The impact on inflation will be therefore limited…
However, the real issue is social as the vast majority of salaries and pensions are denominated in Lebanese pounds and a devaluation of the Lebanese pound would amount to a major depredation of wealth and living standards for the majority of the Lebanese people.
After the deadly 1975 – 1990 civil war that has laminated Lebanon’s middle class and changed its social and ethnic fabric, a major financial crisis in 2019 would have the same effect, making the Lebanese poorer and triggering massive emigration, once again.
How did Lebanon get there ?
Contrary to what the Lebanese like to say, their problems are rooted much deeper in history than the recent times and far from coming form the regional or international situation, the problems of Lebanon come from the flawed legal, political and cultural organisation Lebanon’s traditional leaders adopted at the time of its independence in 1943.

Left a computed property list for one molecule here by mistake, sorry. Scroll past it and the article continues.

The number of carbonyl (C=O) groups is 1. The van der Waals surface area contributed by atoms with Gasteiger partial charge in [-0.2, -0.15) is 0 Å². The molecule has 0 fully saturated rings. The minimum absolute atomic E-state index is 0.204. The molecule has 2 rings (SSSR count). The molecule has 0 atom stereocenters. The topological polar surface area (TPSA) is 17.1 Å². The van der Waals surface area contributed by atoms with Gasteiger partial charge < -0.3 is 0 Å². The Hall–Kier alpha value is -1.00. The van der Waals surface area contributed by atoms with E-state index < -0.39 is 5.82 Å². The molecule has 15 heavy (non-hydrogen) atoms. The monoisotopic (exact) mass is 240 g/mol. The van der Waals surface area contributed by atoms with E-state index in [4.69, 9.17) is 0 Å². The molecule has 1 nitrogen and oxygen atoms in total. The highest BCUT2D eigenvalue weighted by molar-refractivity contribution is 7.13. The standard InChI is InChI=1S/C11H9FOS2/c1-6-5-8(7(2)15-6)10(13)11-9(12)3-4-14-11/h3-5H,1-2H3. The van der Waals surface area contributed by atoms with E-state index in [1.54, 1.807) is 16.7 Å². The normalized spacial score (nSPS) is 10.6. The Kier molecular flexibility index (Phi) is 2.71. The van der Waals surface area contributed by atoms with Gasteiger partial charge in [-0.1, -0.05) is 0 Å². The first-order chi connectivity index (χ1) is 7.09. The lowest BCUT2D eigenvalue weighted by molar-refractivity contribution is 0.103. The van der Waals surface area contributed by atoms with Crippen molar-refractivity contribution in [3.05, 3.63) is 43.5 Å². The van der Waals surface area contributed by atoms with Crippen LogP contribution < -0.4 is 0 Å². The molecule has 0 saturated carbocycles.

A little bit of history
Lebanon is the oldest known nation in the history of Humanity. Its name is mentioned 73 times in the Bible and no other existing Nation today has the same privilege.
Lebanon is home to two of the oldest continuously inhabited cities in the world, Tyre and Byblos, where the same people from all religions have been watching the sun plunge in the Mediterranean Sea for more than 10’000 years.
The wood of the Cedars of Lebanon was used to build Ancient Egypts sacred boats and pharaonic temples and the snow of its mountain used to enlighten the visitors of the Ottoman Sultans through sweet and perfumed sorbets.
The Pheoenician colonised the Mediterranean Sea, founded Carthagena, Marseilles , most of the Islands of the Mediterranean Seas, gave the alphabet to the world and the first Law University in Jubail.
Lebanon is a very old historical, cultural and human reality.